“I invited family, friends, and hospital staff to come and celebrate this momentous occasion with me – by the time everyone arrived the ward was half full,” she said.

“ It was definitely one of the best days I have experienced in my entire life… something I will never forget.”

During her treatment Eilidh’s family stayed at Marion’s House in Glasgow for around three months.

“Whilst in intensive care, my Mum could not stay overnight on the ward with me and that is where Young Lives vs Cancer stepped in and helped us out,” she said.

“They provided my family with a room close to the Royal Hospital for Children where I was being treated, so that mum could be back with me early every morning. My Dad and sister could stay also as it was a family room, designed to keep families together.

“We cannot thank Young Lives vs Cancer enough for providing the room. I absolutely hated being without my Mum at night and having her back first thing in the morning definitely put me at ease. Having somewhere my Dad and sister could stay also meant I got to spend as much time with them as I could. This meant the world to me as I missed them so much!

“They supported my family when we needed it most and for that we will always be grateful!”

Now in remission for two-and-a-half years, Eilidh is in the process of having her fistula bag reversed.

She said: “We only have one shot at getting my reversal correct due to all the complications I have experienced, but my specialist surgeon is extremely confident in the steps we are taking in preparation for my first surgery. It is a little scary and I have had some wobbles but I know that my fistula bag needs to go to help me start living my life in the way I want to.”

She also recently made the decision to start therapy to work through everything that has happened since her initial diagnosis.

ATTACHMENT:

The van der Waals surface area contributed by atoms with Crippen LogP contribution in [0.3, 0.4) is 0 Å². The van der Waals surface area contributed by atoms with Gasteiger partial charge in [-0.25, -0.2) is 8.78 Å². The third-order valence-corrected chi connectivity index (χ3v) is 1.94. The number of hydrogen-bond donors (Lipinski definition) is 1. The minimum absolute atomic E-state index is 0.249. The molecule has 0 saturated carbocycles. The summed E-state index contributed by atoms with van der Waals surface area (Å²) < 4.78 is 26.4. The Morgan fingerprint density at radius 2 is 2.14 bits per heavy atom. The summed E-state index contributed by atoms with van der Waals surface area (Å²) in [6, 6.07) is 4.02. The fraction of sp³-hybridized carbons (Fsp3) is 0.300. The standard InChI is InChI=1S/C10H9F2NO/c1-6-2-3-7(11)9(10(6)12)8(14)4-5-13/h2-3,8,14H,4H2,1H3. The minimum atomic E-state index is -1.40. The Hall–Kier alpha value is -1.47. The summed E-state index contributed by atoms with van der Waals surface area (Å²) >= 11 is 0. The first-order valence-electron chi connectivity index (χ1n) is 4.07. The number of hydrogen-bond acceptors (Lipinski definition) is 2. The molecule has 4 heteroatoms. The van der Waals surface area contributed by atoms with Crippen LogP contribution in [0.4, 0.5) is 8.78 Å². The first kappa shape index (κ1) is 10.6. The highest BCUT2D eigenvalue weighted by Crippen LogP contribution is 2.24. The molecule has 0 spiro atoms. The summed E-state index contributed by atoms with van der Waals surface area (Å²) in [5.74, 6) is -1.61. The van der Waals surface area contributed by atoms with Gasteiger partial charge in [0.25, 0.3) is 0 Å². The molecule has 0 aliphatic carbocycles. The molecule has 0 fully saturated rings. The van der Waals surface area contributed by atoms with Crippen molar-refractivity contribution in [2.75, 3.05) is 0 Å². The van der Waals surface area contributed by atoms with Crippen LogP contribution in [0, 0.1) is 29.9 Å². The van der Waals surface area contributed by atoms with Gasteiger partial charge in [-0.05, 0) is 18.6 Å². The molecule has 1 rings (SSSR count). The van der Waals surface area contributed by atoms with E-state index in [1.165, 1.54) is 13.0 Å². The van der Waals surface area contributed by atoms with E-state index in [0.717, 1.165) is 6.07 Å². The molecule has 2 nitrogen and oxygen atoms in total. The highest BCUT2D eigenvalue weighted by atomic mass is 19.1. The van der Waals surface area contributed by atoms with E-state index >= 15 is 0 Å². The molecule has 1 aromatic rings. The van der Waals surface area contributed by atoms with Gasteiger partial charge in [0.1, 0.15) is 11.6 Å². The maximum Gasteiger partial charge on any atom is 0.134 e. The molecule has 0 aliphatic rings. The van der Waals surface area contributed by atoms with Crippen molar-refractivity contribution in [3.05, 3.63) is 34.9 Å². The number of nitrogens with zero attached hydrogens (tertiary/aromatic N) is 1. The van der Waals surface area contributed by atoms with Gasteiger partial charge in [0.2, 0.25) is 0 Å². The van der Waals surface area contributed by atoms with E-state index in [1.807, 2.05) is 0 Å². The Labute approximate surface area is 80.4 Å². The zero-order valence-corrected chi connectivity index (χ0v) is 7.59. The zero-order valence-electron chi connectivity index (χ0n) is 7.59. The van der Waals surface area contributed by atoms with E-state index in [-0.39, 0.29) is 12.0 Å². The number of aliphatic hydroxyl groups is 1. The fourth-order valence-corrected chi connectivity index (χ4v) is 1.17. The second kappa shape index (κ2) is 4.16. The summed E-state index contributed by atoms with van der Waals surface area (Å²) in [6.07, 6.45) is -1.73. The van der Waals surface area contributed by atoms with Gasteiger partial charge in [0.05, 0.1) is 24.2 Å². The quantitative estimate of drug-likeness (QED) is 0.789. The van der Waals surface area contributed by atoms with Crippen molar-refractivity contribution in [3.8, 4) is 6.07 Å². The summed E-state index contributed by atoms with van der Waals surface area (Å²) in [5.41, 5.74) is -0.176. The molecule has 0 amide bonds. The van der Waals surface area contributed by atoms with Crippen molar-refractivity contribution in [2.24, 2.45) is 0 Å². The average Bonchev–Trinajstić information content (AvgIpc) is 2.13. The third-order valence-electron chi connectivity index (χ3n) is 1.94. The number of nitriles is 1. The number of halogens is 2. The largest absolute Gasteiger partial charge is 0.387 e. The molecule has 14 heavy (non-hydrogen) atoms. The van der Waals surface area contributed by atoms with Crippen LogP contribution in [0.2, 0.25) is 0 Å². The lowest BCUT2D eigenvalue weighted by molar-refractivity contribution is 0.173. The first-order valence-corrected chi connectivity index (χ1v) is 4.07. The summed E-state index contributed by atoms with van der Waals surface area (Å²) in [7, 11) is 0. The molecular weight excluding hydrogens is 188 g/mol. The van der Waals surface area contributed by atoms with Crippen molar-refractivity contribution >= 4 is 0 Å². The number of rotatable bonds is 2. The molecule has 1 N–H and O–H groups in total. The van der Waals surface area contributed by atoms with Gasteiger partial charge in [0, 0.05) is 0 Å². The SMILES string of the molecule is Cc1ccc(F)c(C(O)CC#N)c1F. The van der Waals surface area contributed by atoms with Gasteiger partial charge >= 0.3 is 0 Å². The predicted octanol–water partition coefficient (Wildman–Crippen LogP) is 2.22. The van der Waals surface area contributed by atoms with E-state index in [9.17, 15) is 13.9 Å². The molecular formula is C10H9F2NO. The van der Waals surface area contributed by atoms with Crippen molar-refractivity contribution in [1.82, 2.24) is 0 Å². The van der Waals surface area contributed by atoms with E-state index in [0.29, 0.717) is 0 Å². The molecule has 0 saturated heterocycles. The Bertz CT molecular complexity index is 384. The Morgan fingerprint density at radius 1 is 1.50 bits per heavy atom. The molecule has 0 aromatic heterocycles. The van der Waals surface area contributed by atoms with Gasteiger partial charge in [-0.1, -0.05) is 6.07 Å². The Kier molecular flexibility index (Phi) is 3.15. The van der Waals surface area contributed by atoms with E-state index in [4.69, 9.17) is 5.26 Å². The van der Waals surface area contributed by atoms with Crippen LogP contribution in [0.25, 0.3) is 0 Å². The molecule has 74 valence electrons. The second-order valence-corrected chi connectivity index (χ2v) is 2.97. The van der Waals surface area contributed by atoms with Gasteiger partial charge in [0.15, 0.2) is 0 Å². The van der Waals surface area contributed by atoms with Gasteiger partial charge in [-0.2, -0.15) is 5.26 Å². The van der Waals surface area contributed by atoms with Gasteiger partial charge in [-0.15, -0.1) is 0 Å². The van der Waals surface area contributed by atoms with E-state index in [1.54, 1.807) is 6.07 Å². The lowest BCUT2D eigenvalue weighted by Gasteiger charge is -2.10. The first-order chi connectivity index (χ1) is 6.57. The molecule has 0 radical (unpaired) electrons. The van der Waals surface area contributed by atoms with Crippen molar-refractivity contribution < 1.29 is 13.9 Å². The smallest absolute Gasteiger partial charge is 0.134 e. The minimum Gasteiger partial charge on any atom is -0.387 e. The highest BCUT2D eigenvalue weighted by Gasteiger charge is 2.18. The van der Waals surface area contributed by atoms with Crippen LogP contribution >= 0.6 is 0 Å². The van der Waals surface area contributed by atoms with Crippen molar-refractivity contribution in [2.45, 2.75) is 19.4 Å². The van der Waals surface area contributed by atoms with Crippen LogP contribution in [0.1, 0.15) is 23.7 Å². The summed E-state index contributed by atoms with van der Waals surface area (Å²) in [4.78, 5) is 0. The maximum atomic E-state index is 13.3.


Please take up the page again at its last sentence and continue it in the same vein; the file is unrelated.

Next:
“Everything became too overwhelming for me, what I had been through and also the mental trauma I was still experiencing,” Eilidh said.

“Getting to meet other teenagers is one of the most amazing things. Having other people who understood exactly what I had been through, made me feel ‘normal’ in some sense. A lot of the close friends that I made have passed away, and this impacted me greatly and I feel I will never truly get over not having them here.

“This resulted in me suffering with survivor’s guilt questioning, “why am I still here when they are not?”

“I try to live each day to the fullest to make all my angels proud. I am also suffering with PTSD regarding my cancer journey. After finishing treatment for cancer, people presume it is over, but mentally it is not, you are left damaged. All my friends were so glad I was ‘cured’ and it was over but I was still fighting and did not really have the right support around me to help. It has been two years now and I decided the time was right for me to seek professional help and it has been a life-changer.”

Eilidh is now a qualified early years practitioner specialising in working with children who have additional support needs in an educational setting.

She said: “During my time in hospital, I grew to love working and playing with the kids and I decided that this was what I wanted to do. I knew it was my dream job and what I was made for. Being a teacher and a role model to children who are a little bit different and helping them realise they can do anything is a special moment. Being there to witness so many children’s ‘firsts’ makes everything I do so worth it!

“As well as working, I decided to build my Instagram page where I open up, sharing my story and speaking about topics which are close to my heart – raising awareness on misdiagnosis of blood cancers, sharing my cancer journey, living with a wheelchair, and relearning to walk, embracing my fistula bag, seeking therapy and also sharing my everyday life.

“I am extremely passionate about my story and everything that surrounds it. I have been given the most wonderful opportunities. Becoming ambassadors with charities and having my face on the front covers of newspapers. All my unique life.”